Max Berger: What if the Occupy Movement Is a Revolution?

A great article in the Huffington Post by Occupy organizer Max Berger. Here are some highlights: Ideas are bulletproof.

It wasn't until I heard Cornel West speak at the General Assembly that I understood the potential of the occupy movement. Using the people's mic, Professor West implored us to build the movement of our dreams. "Don't be afraid to say the word 'revolution,'" he said, "This is the American Fall, inspired by the Arab Spring." To the two hundred or so mostly young people in the park on that day the comparison seemed completely legitimate.

....The greatest contribution the occupy movement has made thus far has been to inspire us to imagine solutions at the scale of our problems. This is a revolutionary concept. Instead of working towards what we believe is possible, it has called upon us to work backwards from what is necessary. The rapid growth of the occupations, the broad public support for the movement, and the incredible amount of media attention it has garnered suggest that we as a people recognize the need to revolutionize our political system and our economy.

The occupy movement is still in its infancy, but as my friend Michael Premo says it has already reawakened the radical imagination, especially for members of my generation by tapping into our surprisingly deep wells of sincerity and authenticity. The unbranded space of the occupation provides the canvas upon which we paint the outlines of our imagined future. In it, we are reminded us that we all depend upon each other for happiness and survival. In it, we are not consumers or clients; we are citizens in a consensual community that empowers each of us. In it, we are compelled to truly listen to each other.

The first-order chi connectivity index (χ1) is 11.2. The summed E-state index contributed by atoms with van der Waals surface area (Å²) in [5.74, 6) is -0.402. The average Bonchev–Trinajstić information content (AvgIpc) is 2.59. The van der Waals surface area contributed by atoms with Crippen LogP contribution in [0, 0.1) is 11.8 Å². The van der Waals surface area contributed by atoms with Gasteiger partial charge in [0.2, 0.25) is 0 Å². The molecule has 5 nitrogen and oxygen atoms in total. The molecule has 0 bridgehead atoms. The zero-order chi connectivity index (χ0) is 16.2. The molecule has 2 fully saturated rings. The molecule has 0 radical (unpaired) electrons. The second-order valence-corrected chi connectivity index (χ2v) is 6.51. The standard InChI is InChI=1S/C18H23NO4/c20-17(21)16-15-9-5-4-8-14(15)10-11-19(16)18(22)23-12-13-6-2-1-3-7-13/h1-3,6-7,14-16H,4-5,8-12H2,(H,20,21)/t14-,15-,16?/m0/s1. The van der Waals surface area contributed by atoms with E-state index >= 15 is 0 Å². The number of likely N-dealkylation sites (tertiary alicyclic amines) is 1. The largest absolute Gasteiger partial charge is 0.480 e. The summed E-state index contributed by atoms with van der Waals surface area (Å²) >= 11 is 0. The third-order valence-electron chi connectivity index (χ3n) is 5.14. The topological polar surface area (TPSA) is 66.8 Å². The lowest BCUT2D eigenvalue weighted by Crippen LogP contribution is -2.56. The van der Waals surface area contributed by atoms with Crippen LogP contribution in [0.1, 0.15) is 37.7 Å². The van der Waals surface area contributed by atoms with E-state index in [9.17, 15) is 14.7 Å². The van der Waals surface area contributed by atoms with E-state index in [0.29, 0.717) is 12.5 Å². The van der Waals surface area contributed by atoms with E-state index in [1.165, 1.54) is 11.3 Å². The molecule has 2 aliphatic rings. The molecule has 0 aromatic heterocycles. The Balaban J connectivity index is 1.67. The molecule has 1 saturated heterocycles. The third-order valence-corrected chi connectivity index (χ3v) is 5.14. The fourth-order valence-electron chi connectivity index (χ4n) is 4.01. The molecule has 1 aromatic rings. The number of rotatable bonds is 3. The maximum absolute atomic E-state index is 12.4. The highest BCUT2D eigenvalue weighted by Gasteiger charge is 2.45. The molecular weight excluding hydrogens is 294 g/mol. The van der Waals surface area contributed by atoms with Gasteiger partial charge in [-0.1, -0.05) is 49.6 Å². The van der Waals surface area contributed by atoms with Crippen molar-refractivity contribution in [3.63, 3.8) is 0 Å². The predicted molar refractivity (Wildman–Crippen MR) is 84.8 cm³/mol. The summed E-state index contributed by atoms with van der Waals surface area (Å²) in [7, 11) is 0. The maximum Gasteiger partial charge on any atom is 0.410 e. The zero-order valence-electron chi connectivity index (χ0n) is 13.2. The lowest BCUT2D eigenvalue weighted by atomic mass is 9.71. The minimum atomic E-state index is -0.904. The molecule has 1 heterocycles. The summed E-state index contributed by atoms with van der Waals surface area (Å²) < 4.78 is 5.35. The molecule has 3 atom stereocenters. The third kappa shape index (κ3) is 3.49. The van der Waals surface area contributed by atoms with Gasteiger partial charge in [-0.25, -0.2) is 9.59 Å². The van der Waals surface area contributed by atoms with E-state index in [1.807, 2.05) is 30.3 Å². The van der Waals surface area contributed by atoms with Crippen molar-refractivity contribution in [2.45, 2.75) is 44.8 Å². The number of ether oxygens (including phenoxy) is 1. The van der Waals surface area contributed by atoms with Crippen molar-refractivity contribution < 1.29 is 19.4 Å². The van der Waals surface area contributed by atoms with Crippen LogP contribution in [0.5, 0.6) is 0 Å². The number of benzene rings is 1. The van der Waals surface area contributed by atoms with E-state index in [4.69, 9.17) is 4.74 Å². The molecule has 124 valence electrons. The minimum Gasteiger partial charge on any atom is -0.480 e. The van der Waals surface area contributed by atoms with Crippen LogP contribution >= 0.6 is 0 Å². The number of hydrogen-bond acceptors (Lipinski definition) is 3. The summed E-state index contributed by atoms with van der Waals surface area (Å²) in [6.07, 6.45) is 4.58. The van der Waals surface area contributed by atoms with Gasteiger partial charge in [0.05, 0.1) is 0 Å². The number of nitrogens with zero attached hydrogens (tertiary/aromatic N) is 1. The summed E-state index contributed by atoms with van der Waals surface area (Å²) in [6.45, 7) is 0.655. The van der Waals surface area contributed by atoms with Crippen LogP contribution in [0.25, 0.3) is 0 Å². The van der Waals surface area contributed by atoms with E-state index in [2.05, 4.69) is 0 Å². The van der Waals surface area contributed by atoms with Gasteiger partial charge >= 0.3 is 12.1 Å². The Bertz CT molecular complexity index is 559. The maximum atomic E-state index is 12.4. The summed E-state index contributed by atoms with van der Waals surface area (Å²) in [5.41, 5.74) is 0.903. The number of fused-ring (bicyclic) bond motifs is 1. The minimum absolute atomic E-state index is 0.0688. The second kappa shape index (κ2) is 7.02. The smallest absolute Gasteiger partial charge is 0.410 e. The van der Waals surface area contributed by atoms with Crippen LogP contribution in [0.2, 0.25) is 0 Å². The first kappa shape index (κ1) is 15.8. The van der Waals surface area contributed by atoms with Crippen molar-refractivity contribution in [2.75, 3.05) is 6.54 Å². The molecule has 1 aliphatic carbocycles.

...We are building a world that has a place for all of us. The revolution we seek certainly has expressions in politics and economics, but at root it is what Martin Luther King referred to as a "true revolution of values." I believe the Occupy movement is united by our shared desire to move from being a thing-oriented society to becoming a people-oriented society; to build a society based on love, instead of greed. It it is easy to feel daunted by such an audacious challenge and it will will certainly take longer than a season to bring about the revolution we seek. But, we know we are on the right side of history. We will not fade away for the winter or disappear if we are pushed out of our toehold in Liberty Square. We're in this for the long haul.

Read the full article here.

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